Researchers with the Coastal and Inland Flooding Observation and Warning (CI-FLOW) project are preparing for Hurricane Irene to test their total water level prediction system in North Carolina later this week. The CI-FLOW system captures the complex interaction between waves, tides, river flows and storm surge to produce total water level simulations that will improve forecasts for inland and coastal flooding events to help users react, respond, and recover.
The CI-FLOW system is currently focused on the Tar-Pamlico and Neuse river basins of North Carolina but the goal is to transition CI-FLOW research and technologies to other U.S. coastal watersheds.
The CI-FLOW computing environment routinely collects weather, river, tide and ocean observations to be used in an interactive exchange between atmospheric, river and ocean models.
The CI-FLOW project addresses a critical NOAA service gap: routine total water level predictions for tidally-influenced watersheds and has a vision to transition CI-FLOW research findings and technologies to other U.S. coastal watersheds. This real-time demonstration will offer valuable insight on the accuracy and utility of total water level predictions for communities in the coastal plain of the Tar-Pamlico and Neuse Rivers and the Pamlico Sound.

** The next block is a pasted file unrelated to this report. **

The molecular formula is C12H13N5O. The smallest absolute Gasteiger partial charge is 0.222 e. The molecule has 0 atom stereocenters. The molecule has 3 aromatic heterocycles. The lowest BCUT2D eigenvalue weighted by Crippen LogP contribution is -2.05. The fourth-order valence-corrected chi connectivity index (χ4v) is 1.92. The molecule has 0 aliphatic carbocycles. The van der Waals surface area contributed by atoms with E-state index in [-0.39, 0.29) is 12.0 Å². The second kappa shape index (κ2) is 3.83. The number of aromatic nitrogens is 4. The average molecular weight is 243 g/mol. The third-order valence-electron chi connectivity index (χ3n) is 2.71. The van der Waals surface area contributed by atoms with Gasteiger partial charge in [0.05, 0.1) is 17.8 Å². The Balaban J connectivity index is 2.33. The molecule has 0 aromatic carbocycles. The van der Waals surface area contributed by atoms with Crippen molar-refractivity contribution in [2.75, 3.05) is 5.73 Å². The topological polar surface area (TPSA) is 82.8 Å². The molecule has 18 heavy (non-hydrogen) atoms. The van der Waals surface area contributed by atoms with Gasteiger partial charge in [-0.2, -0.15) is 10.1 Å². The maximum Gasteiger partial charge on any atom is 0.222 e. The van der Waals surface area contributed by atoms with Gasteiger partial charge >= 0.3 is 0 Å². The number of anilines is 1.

CI-FLOW’s unique interdisciplinary team is lead by the NOAA National Severe Storms Laboratory and includes North Carolina, South Carolina, & Texas Sea Grant Programs, National Sea Grant, Renaissance Computing Institute, University of North Carolina at Chapel Hill, University of Oklahoma, NWS Offices in Raleigh & Newport/Morehead City, NWS Southeast River Forecast Center, NOAA Coastal Services Center, NOAA in the Carolinas, Centers for Ocean Sciences Education Excellence SouthEast, NWS Office of Hydrologic Development, and National Ocean Service Coast Survey Development Laboratory.